Fidelity keeps telling us “I can’t believe in my whole time farming I have never looked at my soils like this. This is so exciting!”. “I’ve never done it before because it seemed like such a hassle, but with a few simple tools and this app it’s easy.”
For Fidelity monitoring her farmland above and below ground is vital to understand whether the mob grazing is increasing the biodiversity on the land, rebuilding the soils and producing more forage. All these affect her bottom line, some more imminently than others. Ultimately she needs to understand how she can manage more animals, whilst maintaining biodiversity on her land and generate a profit.
Fidelity hopes that as the rest of the land comes out of HLS in 2 years time she will have a better idea of what works on her farm and understand how things change as she works with that land to regenerate soils and cultivate pasture. This is all vital as so many farms are staring into a very uncertain future financially.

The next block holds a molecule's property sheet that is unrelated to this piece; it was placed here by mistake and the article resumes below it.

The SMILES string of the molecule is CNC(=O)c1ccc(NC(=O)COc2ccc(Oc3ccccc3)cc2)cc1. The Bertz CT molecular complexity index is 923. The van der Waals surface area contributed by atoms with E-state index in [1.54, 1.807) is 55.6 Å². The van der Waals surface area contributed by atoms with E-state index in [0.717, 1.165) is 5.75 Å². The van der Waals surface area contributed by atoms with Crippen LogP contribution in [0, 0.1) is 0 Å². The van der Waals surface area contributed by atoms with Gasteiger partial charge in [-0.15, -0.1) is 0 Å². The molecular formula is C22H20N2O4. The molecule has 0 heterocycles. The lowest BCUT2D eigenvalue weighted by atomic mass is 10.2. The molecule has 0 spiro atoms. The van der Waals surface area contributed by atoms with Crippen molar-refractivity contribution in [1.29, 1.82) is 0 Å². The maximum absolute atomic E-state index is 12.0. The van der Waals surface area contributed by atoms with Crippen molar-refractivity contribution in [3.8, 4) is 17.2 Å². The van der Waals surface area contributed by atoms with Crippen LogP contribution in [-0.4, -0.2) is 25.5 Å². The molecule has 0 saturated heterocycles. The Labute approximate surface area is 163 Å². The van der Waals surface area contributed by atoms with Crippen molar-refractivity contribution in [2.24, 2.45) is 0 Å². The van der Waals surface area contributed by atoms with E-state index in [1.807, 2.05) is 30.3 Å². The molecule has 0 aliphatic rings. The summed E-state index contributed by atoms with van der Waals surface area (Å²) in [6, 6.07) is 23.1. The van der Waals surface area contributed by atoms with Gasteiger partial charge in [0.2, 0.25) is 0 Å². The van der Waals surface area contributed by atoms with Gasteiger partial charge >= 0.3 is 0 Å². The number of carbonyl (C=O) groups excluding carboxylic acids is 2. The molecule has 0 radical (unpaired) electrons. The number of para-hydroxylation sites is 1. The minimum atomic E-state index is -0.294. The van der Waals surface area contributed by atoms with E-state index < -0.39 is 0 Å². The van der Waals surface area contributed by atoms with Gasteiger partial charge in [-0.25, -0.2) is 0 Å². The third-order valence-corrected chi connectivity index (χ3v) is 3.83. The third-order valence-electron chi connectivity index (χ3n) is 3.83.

“This app is brilliant. In 30 years of farming I have never looked at my soils in this way before and with the app I can easily collect the information and learn from it.”
What are Fidelity’s management objectives?
Improve grasses and forage for animals, without affecting the current good levels of diversity.
Understand if mob grazing is effective as a management tool to improve forage and carrying capacity on the land.
Reduce issue with copper deficiency in cows and sheep.